Rhys Chatham’s A Crimson Grail – Kayleigh Davies

Image courtesy of Peter Guy @ Mersey Blogs

The scale of the upcoming event was proven as a mass of eager spectators entered the Anglican Cathedral to see the performance of ‘A Crimson Grail’. The imposing Gothic charm of the location with the backdrop of Tracey Emin’s ‘For You’ (2008) as well as the annual ‘Liverpool Anglican Cathedral Photography Competition’ set the tone of the evening for all.

The composition had previously been shown in Paris and New York only, making Liverpool an honoured location. As the performance began the visual, fluid movements of the conductors seemed to hold the audience’s gaze unexpectedly, providing stimulation to match with the triumphant growth of sounds.

The age of the audience ranged from young children to elderly people, all enjoying the emotion of the evening. Once again, the event seemed to reflect the aim of the Biennial by making the event approachable to the entirety of the public.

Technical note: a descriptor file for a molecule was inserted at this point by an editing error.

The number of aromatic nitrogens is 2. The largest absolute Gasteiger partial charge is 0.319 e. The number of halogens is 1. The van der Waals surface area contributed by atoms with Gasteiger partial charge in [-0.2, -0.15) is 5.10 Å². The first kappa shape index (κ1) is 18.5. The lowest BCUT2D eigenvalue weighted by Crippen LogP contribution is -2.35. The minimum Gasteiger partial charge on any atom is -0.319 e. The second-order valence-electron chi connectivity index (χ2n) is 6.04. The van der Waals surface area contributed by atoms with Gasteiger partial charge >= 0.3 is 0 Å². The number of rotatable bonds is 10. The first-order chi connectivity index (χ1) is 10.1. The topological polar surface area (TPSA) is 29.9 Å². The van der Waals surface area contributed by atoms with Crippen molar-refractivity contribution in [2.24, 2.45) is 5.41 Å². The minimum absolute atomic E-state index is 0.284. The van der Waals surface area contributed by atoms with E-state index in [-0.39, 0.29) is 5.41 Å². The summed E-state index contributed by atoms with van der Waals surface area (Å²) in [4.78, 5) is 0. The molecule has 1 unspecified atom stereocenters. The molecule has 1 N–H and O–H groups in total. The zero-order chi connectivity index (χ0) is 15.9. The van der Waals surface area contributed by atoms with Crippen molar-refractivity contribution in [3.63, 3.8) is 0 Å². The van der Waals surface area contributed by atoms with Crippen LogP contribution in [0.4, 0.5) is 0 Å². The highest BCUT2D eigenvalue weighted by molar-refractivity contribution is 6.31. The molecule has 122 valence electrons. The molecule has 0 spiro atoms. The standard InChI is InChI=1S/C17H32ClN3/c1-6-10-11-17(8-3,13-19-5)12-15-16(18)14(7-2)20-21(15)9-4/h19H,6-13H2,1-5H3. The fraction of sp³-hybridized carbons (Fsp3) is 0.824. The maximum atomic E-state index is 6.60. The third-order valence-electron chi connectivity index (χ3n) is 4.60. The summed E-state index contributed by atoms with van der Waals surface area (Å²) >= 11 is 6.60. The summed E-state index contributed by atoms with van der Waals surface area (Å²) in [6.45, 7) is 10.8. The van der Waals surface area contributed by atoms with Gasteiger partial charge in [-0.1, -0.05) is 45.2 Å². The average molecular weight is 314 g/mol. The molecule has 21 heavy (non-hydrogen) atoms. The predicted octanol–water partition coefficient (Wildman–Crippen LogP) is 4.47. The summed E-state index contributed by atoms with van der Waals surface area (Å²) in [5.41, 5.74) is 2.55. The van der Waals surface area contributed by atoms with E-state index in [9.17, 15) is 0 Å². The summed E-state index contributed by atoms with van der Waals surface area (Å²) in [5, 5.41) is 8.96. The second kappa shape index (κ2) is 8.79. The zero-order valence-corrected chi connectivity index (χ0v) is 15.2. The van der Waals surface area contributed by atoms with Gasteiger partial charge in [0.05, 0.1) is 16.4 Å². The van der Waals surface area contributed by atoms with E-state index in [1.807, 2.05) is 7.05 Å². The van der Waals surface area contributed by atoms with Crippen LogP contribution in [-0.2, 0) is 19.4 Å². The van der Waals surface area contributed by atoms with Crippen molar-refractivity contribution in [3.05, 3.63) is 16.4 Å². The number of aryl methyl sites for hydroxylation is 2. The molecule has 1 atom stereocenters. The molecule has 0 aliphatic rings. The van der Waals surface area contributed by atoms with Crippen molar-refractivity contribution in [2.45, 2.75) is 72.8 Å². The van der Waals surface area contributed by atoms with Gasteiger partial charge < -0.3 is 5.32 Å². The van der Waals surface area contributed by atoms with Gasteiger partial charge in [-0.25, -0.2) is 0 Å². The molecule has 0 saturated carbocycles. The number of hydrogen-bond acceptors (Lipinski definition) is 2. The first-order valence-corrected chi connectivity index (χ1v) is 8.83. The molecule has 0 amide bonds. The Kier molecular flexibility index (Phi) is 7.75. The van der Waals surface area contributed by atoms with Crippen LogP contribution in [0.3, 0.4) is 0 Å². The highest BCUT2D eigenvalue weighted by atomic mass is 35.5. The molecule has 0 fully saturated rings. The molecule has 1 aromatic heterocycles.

Those who did make it inside for the performance, however, were lucky as hundreds of people stood in queues outside in the cold, hoping for a place in the Cathedral if people were to leave early. Demand for the event was huge, reflected by patience and expectation from the crowd.

The beauty of the building symphony was undeniable and certainly deserved the huge audience in attendance.  Chatham’s composition created guitars that somehow sounded like an orchestra and caused the audience to feel euphoria. The conclusion of the evening seemed to be more than just a sense of what had been heard; the audience response was reflective of the mood in the Cathedral as it seemed to be that people had felt a form of being lifted by the music during the length of the performance.

As the crowd left with their lifted spirits ready for the Biennial Launch, the city was truly enthralled and never more ready for the beginning of the festival. Whether it be the Cunard Building, the Bluecoat, the John Moore’s Painting Prize or any of the other fantastic exhibitions on display, it is certain that this year’s Biennial is not here to disappoint.